This [above] is a sick Jeff Mills record. It really freaks people out because it goes away and comes back in such a scary way. It’s a good 9am record when everyone’s out of their mind. Jeff Mills = Hero.

I think it’s wild that losing your laptop pushed you towards vinyl culture…

Yeah, it took me a while to bounce back from that one.

Were you playing out at this point?

Yeah, I was playing really bad gigs at bro-bars. Just learning how to mix. I had one functioning residency at this drag party called Klump. It was pretty popular in its time. I was the resident DJ there, but I don’t think anybody liked me. It was at Trophy Bar. That’s where I learned to use CDJs as well. So I would bring both records and digital tracks.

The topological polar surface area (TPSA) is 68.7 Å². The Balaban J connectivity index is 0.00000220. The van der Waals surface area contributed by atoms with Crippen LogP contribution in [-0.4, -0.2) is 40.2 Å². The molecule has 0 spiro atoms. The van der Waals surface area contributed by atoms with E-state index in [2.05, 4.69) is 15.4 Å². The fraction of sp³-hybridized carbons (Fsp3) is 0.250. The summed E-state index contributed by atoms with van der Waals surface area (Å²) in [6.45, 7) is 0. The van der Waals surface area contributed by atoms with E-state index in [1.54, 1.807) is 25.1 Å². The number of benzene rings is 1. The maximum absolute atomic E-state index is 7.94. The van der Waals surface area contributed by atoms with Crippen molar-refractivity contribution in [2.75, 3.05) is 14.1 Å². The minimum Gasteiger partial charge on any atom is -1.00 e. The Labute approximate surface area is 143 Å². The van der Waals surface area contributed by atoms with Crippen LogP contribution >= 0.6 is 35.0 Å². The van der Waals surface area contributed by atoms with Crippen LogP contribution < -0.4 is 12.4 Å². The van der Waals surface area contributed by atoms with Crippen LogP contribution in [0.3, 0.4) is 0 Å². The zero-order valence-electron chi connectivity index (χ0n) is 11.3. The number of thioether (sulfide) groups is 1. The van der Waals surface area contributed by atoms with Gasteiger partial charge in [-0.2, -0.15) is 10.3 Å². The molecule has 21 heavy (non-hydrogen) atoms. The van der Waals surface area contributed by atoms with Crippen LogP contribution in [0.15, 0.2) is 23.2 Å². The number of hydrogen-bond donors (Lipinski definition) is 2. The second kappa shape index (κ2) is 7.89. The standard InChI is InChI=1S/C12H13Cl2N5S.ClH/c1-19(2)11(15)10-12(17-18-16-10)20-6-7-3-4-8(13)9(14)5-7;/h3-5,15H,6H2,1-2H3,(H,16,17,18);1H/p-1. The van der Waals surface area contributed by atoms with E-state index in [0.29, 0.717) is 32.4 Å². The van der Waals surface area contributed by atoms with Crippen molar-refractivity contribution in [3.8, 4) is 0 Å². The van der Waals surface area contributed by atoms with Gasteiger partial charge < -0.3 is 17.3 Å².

And these days, hows it split? What do you play more of?

Half and half. When I’m in NYC, I’m more likely to play all vinyl or mostly vinyl sets. My favourite gems are generally things I find on vinyl and I really do enjoy it more. But I found that travelling with records is so hard, impractical and painful. You really have to put your body at risk carrying them around all the time. That’s something I’m really struggling with, trying to figure out how to keep pulling that off in a way I’m comfortable with. I’m scheming a way I can leave records in Berlin, so the next time I play a long set there, I can play them.

This is one [above] that I got at The Thing. It’s a shitty house record, but there’s this random track on it that’s beautiful and totally freaky, with a house vocal that comes in. I’m obsessed with this record. This is a gem to me, where it doesn’t make any sense. It’s just stunning, and how would you ever find this? Total chance.